• What do you eat?

I have found the major foods that I like and stick with them–plain meats cooked with plain herbs and seasonings, not pre-packaged, fresh and frozen and canned vegetables, fruits. Eggs are gluten free. We enjoy the Wal-mart brand sausage; Wal-mart lists gluten-free on much of their house brands.

Only gluten-free breads, cakes, cookies–there are many good ones. My favorites are Kinnikinnick Sunflower-flax bread toasted, with thick jam, Kinnikinnick carrot muffins, my own baked goods.

Many celiacs diagnosed late in life also have trouble with food allergies. I am somewhat intolerant to dairy and soy. Until I eliminated these from my diet, I continued with deep fatigue.

There is a wealth of healthy food out there, and getting better all the time, because manufacturers are aware of this growing allergy problem and are producing more and more foods naturally without gluten, dairy, or soy.

  • Should I try the diet and see what happens?

Oh, boy, this is a big controversy. Read the info on the links provided. That said, I initially found my own problem by trying the diet, as did a dear friend and thousands of others, many parents and spouses of confirmed celiacs. My radically good response to the diet showed me a definite gluten problem. I did pursue more care with traditional medicine, and eventually confirmed for myself with the gene testing. Personally, I think if you are an older adult, simply try the diet for two weeks. If it helps, keep on. This is what my husband has done. He eats mostly gluten-free, enjoying gluten on rare occasions. Be aware that one cannot do conventional testing for celiac if one is following a gluten-free diet.

  • What is the most difficult thing about the diet?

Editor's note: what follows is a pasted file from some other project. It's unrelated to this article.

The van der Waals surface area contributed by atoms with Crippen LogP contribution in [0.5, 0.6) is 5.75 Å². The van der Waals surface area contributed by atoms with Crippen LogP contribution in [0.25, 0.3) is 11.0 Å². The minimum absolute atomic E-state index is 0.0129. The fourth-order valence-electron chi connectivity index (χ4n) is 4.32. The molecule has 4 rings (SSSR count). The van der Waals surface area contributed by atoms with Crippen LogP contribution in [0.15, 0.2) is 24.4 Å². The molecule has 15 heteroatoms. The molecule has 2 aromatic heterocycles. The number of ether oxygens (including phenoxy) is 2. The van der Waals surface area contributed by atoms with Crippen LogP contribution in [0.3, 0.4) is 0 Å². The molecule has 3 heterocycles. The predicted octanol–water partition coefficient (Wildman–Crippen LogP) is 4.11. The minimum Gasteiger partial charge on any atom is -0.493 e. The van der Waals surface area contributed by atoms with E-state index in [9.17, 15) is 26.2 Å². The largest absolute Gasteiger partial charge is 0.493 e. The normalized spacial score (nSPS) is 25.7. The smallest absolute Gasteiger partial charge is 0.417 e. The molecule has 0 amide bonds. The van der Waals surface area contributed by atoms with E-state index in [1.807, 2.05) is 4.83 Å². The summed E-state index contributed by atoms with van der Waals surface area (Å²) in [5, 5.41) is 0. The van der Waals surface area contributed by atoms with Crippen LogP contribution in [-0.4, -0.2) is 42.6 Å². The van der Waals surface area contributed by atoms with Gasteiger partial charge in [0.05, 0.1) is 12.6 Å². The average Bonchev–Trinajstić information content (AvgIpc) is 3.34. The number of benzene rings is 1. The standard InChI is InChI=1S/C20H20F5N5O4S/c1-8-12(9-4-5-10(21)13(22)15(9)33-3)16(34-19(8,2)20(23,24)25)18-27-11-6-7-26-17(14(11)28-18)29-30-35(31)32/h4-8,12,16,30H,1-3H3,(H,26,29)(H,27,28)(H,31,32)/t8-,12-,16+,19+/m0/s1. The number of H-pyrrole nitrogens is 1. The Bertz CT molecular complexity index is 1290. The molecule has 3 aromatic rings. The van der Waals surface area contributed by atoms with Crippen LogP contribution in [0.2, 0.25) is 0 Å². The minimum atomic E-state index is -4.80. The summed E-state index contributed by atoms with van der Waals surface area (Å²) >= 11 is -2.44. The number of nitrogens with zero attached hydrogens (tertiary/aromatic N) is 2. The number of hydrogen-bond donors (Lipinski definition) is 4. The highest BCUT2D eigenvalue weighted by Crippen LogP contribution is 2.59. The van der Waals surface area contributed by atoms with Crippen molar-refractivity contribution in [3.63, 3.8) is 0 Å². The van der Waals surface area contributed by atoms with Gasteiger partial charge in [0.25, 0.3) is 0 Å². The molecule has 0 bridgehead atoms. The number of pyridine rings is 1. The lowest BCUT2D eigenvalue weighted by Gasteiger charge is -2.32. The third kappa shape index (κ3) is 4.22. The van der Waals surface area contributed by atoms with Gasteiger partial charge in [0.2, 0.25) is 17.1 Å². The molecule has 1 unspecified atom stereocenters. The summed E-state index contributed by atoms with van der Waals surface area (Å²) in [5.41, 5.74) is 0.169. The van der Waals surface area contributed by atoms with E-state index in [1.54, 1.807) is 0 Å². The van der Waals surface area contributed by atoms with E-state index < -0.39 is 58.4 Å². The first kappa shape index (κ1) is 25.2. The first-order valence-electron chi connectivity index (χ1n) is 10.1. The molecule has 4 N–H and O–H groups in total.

For me it is eating out and traveling. I, still, have trouble asking for what I want and need at restaurants, and too many instances where the restaurant people don’t fully understand the need for no cross-contamination. I’m impatient when on a driving trip, don’t want to take a lot of time to stop. I have too many times felt ill when trying to eat at a fast food place; it is easier to bring my food, and I get tired of this. As Denise commented in the previous post, I have mostly given up visiting other people’s homes. I have too often ended up ill when coming home, and it takes days to recover.

  • How can I help my family member/friend who has just been diagnosed.

My friend Nola posted about cooking for her celiac cousins. This display of love made me teary. While I have experienced too much ‘food trauma’ to feel comfortable for people to cook for me, I am always greatly appreciative for people to understand and want to accommodate me. Quick story: I did a phone in order to an Outback Steakhouse, which has a gluten-free menu.  A few minutes later, a staff member called me back, saying with true concern, “We are uncertain of this? Can you have this? We don’t want you to get sick.” I cried, yes, I did.

The greatest thing any of us can have is acceptance, support and to be welcomed. Let’s pass it on.